Part I: First Arrival
Everyone has that place that in some way, despite being halfway around the world, has always been so close. Always on the periphery of cultural influence, some exotic place that seems to exude authenticity – impossible to ignore. For me that place is Jamaica, in some ways “my India” of the Caribbean.
Surely pound for pound the biggest exporter of music and culture since the days of gathering around the wireless counted for entertainment (which I’m sure was riveting.) I had many recommendations of places to see and things to see but in all honesty, I just wanted to get a feel for the place and start to understand the island.
Arriving into Kingston there were some things I had to see, Tuff gong records and 56 Hope Road which is exactly where I started. I joined a couple of guys from the hostel and we managed to sneak into the recording studio unnoticed to just sit and bask in the magnificence. Yes, it’s just a room with a stage and some recording equipment but as the records on the wall outside pay testament to, it is the place where some off the most famous reggae records of all time were recorded. 56 Hope Road has now been turned into an all singing all dancing (yeah?) Bob Marley museum complete with guided tours which I was happy to skip. Despite all that, the house that brought Trenchtown to Uptown definitely maintains it’s special status and I spent quite some time just sitting in the garden, enjoying the famous riddims dance there way through the sound system.
Lime Cay sits just off the coast off Kingston, on the tip of a somewhat strange peninsular that houses the cities airport and culminates in the sleepy village of Port Royal. Port Royal itself is an interesting place to visit, home to an old abandoned military hospital. Now crumbling from years of neglect. We crept past the sleeping guard (common trend here?) to have a peak around the eery hallways. The main draw is the island of Lime Cay itself which is probably the best beach on offer in the Kingston area. About an hour after we arrived off the boat from Port Royal an almighty thunderstorm rolled in and we all jumped into the ocean to experience that strange combination of being in the ocean while heavy rain drops fall.
Part II: Seventeen becomes Eighteen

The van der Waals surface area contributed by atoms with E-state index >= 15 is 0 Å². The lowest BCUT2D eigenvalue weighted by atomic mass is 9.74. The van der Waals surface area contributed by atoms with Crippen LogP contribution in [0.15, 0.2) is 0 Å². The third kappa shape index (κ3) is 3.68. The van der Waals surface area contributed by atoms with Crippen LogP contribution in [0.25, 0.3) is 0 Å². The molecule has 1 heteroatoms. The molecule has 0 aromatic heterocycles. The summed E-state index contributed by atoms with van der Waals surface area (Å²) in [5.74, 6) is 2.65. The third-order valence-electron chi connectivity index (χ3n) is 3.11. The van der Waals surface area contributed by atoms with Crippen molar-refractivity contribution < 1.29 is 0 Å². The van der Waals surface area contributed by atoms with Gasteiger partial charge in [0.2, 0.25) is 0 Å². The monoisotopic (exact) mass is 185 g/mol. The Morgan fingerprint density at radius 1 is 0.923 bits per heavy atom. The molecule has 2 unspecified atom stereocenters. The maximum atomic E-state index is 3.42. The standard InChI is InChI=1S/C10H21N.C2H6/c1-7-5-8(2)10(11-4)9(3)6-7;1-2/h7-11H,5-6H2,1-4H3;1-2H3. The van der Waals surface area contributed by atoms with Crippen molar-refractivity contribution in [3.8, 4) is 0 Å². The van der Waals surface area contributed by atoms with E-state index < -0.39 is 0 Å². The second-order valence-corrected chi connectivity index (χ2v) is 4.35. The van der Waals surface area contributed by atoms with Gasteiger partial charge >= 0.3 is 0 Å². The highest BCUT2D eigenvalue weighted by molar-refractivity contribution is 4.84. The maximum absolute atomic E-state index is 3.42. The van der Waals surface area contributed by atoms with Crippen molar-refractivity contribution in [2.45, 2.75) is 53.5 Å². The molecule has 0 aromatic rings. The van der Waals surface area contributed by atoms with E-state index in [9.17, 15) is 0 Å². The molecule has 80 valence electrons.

Writing in the past throws up chronological anomalies such as this so bear with me. After leaving Kingston and spending some time hopping around the island it felt only right to return to see in the end of the year and welcome in 2018 back in Kingston. During my previous visit to Kingston I had spent the final night at a legendary dub party up on the skyline, and it seemed like the perfect place to witness the fireworks across the city. Dub Club is perched on the foothills of the Blue Mountains affording views right over the city and every Sunday it is home to some of the best dub music on the island (Jamaicans will beg to differ I’m sure.) Staying at a hostel just down the road from the venue, we stocked up on beers and headed to a vantage point just before midnight to welcome in the new year, and reflect on the months past with a large group of Jamaicans who shared in with the celebrations. It was a memorable moment as the second hand reached its summit and begin to descend as trails of light went shooting up into the night and distant echoes reverberated around the mountains.
Once the firework display was over it was time to party in style back at Dub Club with an impressive sound system pumping out hard hitting dub riddims long into the night. We were graced by the presence of legendary producer (and artist in his own right) Lee Scratch Perry who at the grand age of 430 is still going strong and as bat shit crazy as ever. The first morning of the new year was spent recovering on swing chairs under the banyan tree overlooking the mountains, a New Years Eve that will live long in the memory.
Jamaica has inspired me to add a new feature to posts. This one was an excruciatingly difficult one but in the end, it falls to:
Dennis Brown & Aswad – Promised Land
Turn up the sub.